As she watched the body camera footage from Wester’s arrests, Pumphrey grew concerned: His vehicle searches were not always conducted legally, and his written affidavits didn’t always match what she saw in the videos. People’s reactions to their arrests also seemed unusual. “It wasn’t, ‘OK, crap, I’m busted,’” she said. “It was, ‘What do you mean?’” Pumphrey began looking more closely at Wester’s arrests.

When the internal affairs division of the sheriff’s office heard she was looking into Wester’s arrests and asked for more information, she shared several body camera videos and explained what to look for. Within weeks, the sheriff’s office pulled Wester off the road and asked the law enforcement department to investigate.

More than 100 people who Wester had arrested during his two years on the force were still out on bond or—if their arrest had violated probation—behind bars. Yet the state attorney’s office did not immediately move to drop the cases. At the time, Pumphrey said, she was “getting an explicit instruction to not dismiss the cases.”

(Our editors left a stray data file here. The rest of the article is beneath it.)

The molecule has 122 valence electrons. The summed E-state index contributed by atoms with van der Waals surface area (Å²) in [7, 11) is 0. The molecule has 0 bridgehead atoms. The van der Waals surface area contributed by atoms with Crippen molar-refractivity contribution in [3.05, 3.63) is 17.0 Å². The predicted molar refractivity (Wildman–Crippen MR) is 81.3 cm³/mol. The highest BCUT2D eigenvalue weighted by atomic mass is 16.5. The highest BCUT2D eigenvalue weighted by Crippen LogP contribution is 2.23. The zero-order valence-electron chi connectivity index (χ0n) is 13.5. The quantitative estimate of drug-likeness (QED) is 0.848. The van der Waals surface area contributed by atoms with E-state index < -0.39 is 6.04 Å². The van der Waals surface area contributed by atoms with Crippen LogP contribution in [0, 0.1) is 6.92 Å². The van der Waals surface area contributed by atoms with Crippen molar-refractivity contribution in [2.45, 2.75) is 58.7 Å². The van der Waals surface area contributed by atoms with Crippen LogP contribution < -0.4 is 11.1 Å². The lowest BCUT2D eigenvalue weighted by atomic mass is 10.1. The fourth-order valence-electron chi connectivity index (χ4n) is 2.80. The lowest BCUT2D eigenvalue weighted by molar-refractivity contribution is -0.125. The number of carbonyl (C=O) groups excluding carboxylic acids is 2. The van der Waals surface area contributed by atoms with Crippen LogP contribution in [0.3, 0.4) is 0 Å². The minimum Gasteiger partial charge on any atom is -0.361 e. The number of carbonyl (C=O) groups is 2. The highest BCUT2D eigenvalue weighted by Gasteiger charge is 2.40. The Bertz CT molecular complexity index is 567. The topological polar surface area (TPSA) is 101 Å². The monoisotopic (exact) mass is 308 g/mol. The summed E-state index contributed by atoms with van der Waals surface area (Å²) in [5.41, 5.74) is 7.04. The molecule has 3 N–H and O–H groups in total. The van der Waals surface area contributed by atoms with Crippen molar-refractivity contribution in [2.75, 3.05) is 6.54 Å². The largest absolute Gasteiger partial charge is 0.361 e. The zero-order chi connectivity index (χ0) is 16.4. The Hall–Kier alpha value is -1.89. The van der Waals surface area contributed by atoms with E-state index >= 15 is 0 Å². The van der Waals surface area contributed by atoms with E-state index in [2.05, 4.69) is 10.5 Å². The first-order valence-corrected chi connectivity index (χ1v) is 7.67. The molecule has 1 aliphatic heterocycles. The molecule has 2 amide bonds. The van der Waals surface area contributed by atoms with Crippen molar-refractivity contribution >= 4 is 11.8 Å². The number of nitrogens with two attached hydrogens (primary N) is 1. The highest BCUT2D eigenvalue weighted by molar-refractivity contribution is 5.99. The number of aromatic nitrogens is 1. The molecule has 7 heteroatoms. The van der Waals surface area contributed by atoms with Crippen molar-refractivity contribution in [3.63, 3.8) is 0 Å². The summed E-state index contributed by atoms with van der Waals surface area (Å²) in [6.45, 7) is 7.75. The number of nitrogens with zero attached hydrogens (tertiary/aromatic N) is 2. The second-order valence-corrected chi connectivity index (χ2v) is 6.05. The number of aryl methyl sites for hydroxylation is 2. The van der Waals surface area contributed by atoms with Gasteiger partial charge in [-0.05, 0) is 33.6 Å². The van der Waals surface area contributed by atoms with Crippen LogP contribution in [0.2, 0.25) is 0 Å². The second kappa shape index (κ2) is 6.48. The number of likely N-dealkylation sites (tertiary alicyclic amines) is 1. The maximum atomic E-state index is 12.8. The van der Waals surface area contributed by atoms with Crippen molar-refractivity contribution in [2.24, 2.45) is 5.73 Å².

“I know these people are sitting in jail. I know that the particular charges they’re in jail on they’re either innocent of, based on the information I see, or there’s no way I could take this in front of a jury. But I’m being told, ‘Just let them sit in jail.’”

Pumphrey continued pulling Wester’s earlier arrest videos for the sheriff’s office, including ones from closed cases that had been assigned to other attorneys in her office.

In August, she flagged a February 2018 video of Wester pulling over Teresa Odom for a faulty brake light, and allegedly finding a baggie of methamphetamine in her truck. Looking closely, Pumphrey had noticed something hidden in Wester’s hand as he initiated the search.

The Odom video could not be ignored. Within weeks of Pumphrey’s discovery, the sheriff’s office fired Wester, and late September, the state attorney’s office dropped 119 cases that relied on his arrests or testimony.